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Monday, August 1, 2016

Results from the RENOVA study show superiority of stent graft to balloon angioplasty in the treatment of arteriovenous graft stenosis

A national team of researchers led by Dr. Ziv Haskal of the University of Virginia have recently published their 2-yr results from the Prospective, Randomized, Concurrently-Controlled Study of an ENdOVAscular Stent Graft. The RENOVA trial, was conducted at 28 clinical sites in the U.S. and was designed to compare the use of an ePTFE stent graft to PTA alone for the revision of AV access graft-venous anastomotic stenosis through 2 years. A total of 270 patients were enrolled with malfunctioning AVG anastomotic stenoses of ≥50%. 138 patients underwent placement of a stent graft (SG) and 132 received angioplasty (PTA) alone. At 12 months, treatment area primary patency (TAPP) was: SG 47.6% vs. PTA 24.8% (p< 0.001) and access circuit primary patency (ACPP) was SG 24% vs. PTA 11% (p=0.007). At 24 months, TAPP was: SG 26.9% vs. PTA 13.5% (p<0.001) and ACPP was SG 9.5% vs. PTA 5.5% (p=0.01). The estimated number of re-interventions before graft abandonment was 3.4 for the SG group vs. 4.3 for PTA group. There were no significant differences in the adverse events (p>0.05) excepting restenosis requiring reintervention rates of 82.6% in PTA patients vs. 63.0% in SG (p<0.001). The authors concluded that at 2 years, Stent graft use provided a “sustained, greater than two-fold advantage over angioplasty in treatment area and overall access patency.”


The FLAIR trial from 2010 showed 6-month superiority of the SG for both prolonging uninterrupted access function and patency of the target stenosis and led to FDA approval of the device. The RENOVA study has replicated and affirmed the pivotal trial results, extending the follow up to 2 years, and establishing the long-term superiority of this stent-graft for revision of failing anastomoses in prosthetic grafts as compared to repeated PTA. As detailed in the paper, the healthcare costs of maintaining a failed AV access are substantial. Further, given the burden associated repeat interventions upon patients, the use of SGs in this clinical scenario may offer significant advantages to the dialysis patient population and to the healthcare system as a whole.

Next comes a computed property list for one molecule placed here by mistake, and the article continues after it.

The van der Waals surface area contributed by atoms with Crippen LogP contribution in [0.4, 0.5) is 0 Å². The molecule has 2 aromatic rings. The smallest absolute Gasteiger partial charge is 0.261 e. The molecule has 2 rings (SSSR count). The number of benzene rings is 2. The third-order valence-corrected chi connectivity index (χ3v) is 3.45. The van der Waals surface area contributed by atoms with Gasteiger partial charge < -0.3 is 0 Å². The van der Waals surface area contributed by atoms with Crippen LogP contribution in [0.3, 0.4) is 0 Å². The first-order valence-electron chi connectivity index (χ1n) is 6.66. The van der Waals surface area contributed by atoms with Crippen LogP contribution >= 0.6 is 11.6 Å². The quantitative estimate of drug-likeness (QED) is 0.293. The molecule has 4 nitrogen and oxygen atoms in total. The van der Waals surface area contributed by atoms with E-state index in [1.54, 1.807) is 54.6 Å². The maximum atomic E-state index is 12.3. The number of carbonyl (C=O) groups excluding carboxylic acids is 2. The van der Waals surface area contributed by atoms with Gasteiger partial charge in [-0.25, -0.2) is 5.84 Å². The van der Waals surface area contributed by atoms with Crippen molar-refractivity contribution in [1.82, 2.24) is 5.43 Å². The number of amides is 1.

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Haskal, Ziv J., et al. "Prospective, Randomized, Concurrently-Controlled Study of a Stent Graft versus Balloon Angioplasty for Treatment of Arteriovenous Access Graft Stenosis: 2-Year Results of the RENOVA Study." Journal of Vascular and Interventional Radiology 27.8 (2016): 1105-1114.

Post Author:
Luke R. Wilkins, MD
University of Virginia

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